For a speechwriter, few things are more painful than hearing your principal stumble over the text - especially if it is your fault. There is no way to prevent this completely, but reading the text aloud before you hand it in cuts down on the chances of embarrassing moments and eliminates the pangs of guilt (mostly).
Yet, a significant percent of the speechwriters I have known and worked with count on listening to the voices in their heads, and they hand in copy that suffers before the audience, time and time again. I can tell immediately if a speech (that may have looked good on paper) has never been read aloud. And this is such an obsession for me, that I have actually confirmed read/never read with the authors. My surveys show that, in general, a stumble means the text has not been tested with an actual, oral reading.
Here's the lesson -- You owe it to yourself, no matter what kind of writing you do, to read your work out loud at least once. It exposes errors, awkward phrasings, convoluted logic, and ambiguities. If you can get someone to listen as you read "final" copy, this is best. But reading the text to yourself, with a pencil in hand to correct or tick off problems to handle later, will substantially improve your prose in a fast, efficient way.
The biggest reason people don't read their text out loud is it feels like unnecessary work. It is easy to convince yourself that, if it looks good on paper or sounds good in your head, reading the text aloud is a waste of time. I have never found this to be true for myself or my students. People have argued with me about this, but I always win by having them read their "perfect" copy out loud.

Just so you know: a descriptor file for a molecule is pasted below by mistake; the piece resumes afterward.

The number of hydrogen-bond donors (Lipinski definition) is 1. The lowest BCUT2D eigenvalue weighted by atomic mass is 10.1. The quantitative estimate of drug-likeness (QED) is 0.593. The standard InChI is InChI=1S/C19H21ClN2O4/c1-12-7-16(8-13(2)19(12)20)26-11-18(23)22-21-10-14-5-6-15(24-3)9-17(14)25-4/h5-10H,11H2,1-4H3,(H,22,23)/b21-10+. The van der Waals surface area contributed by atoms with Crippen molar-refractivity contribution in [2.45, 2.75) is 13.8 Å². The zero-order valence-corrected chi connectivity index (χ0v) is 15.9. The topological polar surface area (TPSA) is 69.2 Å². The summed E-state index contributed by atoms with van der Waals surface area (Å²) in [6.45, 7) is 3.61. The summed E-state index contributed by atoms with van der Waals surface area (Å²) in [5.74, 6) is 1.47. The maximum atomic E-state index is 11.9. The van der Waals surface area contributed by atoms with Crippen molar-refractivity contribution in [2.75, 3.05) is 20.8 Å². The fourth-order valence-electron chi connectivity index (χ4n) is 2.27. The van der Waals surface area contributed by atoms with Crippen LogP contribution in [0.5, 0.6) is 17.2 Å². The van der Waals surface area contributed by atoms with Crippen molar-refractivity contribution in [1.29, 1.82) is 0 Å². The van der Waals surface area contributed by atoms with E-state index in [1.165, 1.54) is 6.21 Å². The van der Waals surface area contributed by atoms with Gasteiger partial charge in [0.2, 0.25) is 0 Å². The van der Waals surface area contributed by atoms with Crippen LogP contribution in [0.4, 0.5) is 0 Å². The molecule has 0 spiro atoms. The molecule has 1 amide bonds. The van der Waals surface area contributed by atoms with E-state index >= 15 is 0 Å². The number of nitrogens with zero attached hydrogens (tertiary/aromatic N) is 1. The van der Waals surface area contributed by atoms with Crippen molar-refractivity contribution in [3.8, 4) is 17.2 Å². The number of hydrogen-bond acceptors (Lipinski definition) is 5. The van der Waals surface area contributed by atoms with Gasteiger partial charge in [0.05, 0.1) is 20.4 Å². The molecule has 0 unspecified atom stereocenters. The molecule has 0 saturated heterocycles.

For many people, it is uncomfortable to read out loud. Oddly enough, this can be true even when no one is around to listen to the reading. Having had nuns who made me quake as I stumbled through oral presentations, I have some sympathy for these people. Here's my suggestion: Read very quietly to yourself. It works.
I got this idea when I took a course with Danny Simon (the inspiration for Felix Ungar). He said his brother Neil would lean in toward his typewriter and read copy to himself before removing a page. Sometimes, he rolled the paper back in so he could make a change. Sometimes he just chuckled to himself.
One more tip: Before I read my text to myself, I let Alex read it to me. This is one of my Mac's text-to-speech personas and the only one I can tolerate. It is available via system preferences, speech, text-to-speech. (Microsoft has text-to-speech, too.) Alex is amazingly good at finding problems. I don't try to correct the text along the way as he reads. Instead, I drop in a Zen comment when I hear something that doesn't sound quite right. (That is, I have the reviewing bar open, move the cursor to the spot where the problem is, and click on the comment button. I do not enter text into the comment box because that would force me to pause Alex.) I go back after he is finished and fix the places I've marked. Since I put Alex to work, my own reads discover about 90% fewer errors.
Finding problems is what rewriting is all about. That's why, even though it sounds crazy, good writers need to make a habit of talking to themselves.